Welcome to Issue 10
The term of “Steampunk” was born from science fiction novels. It was first mentioned by author Kevin Jeter as a way of distinguishing him and other sci-fi writers from “cyberpunks” such as William Gibson. Steampunk is not just a visual style, it’s a philosophy. It’s the challenge of mixing old and new: blending the usability of our modern technology with designs and ideas from the Victorian age.
The industrial age of steam inspired new and future thinking as rapid progress was made. Arguably H.G. Wells and Jules Verne from the 1800s provided many ideas, machinery and settings for the steampunk artwork we see today.
The alternative timeline where steam technology provides retro advancements such as airships and mechanical computers continues to fascinate many. Take something modern that is sleek and small (your computer) then transform it into something bulkier, using only common materials from the Victorian era and you have an artistic and design challenge that could occupy you for months!
Get sci-fi artwork, inspiration and in-depth interviews with digital artists for free each month
Subscribe now and receive the PDF FREE every month
In this issue:-
We talk with two of the leaders of this famous 3D art community, about the people, the store and more. Art by 1971s.
STORE | COMMUNITY
“To just have those communities there … no matter what niche you have … you’ll find somebody aligned with that niche that can collaborate with you and provide support…”
Suzi makes superb steampunk renders with Poser and Photoshop, and also produces her own 3D clothes.
POSER | PHOTOSHOP
“I will always be a Poser Girl! [ but ] my absolute favourite part of creating images is ‘making magic happen’ in Photoshop! It’s a crucial part of my workflow and an essential tool in my toolbox…”
BRADLEY W. SCHENCK
Digital Art LIVE talks soaring rocket-cars, retro sci-fi visions, optimism, Retropolis and steampunk – well actually “uchronia”, with 3DS Max master Bradley W. Schenck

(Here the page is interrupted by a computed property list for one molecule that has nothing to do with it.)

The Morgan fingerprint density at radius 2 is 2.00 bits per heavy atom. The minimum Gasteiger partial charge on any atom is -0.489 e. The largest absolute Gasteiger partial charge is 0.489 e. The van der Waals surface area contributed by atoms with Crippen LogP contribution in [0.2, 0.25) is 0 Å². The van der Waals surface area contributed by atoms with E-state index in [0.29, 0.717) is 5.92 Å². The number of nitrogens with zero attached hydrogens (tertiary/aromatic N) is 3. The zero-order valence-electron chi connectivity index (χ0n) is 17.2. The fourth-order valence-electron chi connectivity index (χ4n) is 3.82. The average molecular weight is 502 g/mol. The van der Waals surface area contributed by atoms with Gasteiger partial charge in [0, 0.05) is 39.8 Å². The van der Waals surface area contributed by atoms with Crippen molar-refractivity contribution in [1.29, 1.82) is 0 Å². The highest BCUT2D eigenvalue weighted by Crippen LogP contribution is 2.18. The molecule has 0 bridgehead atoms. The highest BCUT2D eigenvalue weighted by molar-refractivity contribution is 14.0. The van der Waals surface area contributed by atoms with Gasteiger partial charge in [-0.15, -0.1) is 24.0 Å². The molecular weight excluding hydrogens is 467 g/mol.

3DS MAX | 3DS MAX PLUGINS
“The work that I do is another kind of ‘used future’, or uchronia. My sources and my inspirations all come from the 1920s and the 1930s. “
One of the UK’s finest collage artists chats about his sci-fi influences, nostalgia, and his unique personal symbolism.
COLLAGE | FOUND ART
“I have found a huge warehouse of charity-shop reject books from all over the UK. They let me rummage in their skips. There is a beauty to using material that has been given the thumbs-down by everybody else.”
Digital Art LIVE picks a choice selection of steampunk digital artists.
Sample Interview from Issue 10
SUZI AMBERSON | POSER/PHOTOSHOP
DAL: Suzi, welcome to Digital Art Live magazine. As this is our steampunk special issue, could you start, please, by telling us a little about how you first came to be interested in steampunk?
SA: Hi there. Well, I’ve always been fascinated by clocks and their inner workings. So when I started seeing the word “steampunk” I was curious, and I had to investigate further. I love the clothing from the Victorian era, and when I started seeing it mixed together with clocks and gears and brass fittings, I knew this was for me.
DAL: And you certainly realise the steampunk idea very well in your art, which is made under the ‘Kachinadoll’ name. You have an excellent grasp of shadow and lighting. Does that ability arise from the learning of the craft of 3D that you did with Bryce, do you think? Or does it come from elsewhere?
SA: Thank you! I think my eye for light and shadow stems from my Associate’s Degree in Photograpy from Southern Illinois University. My training there was pretty intense, and it was drilled into me. So when I began creating images in Poser and Bryce, it was just a matter of applying what I had learned to the 3D environment. Lots and lots of trial and error was required, to finally bring my characters to life.
DAL: It certainly brings out the character in your renders. Tell us about your characters and character-creation, since your art often seems to have a story behind it. The process of building and portraying a character…
SA: I am a people watcher. I enjoy looking at people, their expressions, the shape of their faces and bodies, their movements as well as their eye and skin colours and how the light and shadow express them. Thus it’s pretty easy to create a 3D character using my mind’s eye. I think my ideas for characters mostly come to me at night. I keep a note pad and paper in my night stand and write down notes for characters as soon as I wake up so I don’t forget. Ha! ha! I also love old black-and-white movies. When there is no colour or FX to distract you, the focus is on the character and dialogue. If anything, my love for the old classic movies plays a big part in where my characters come from.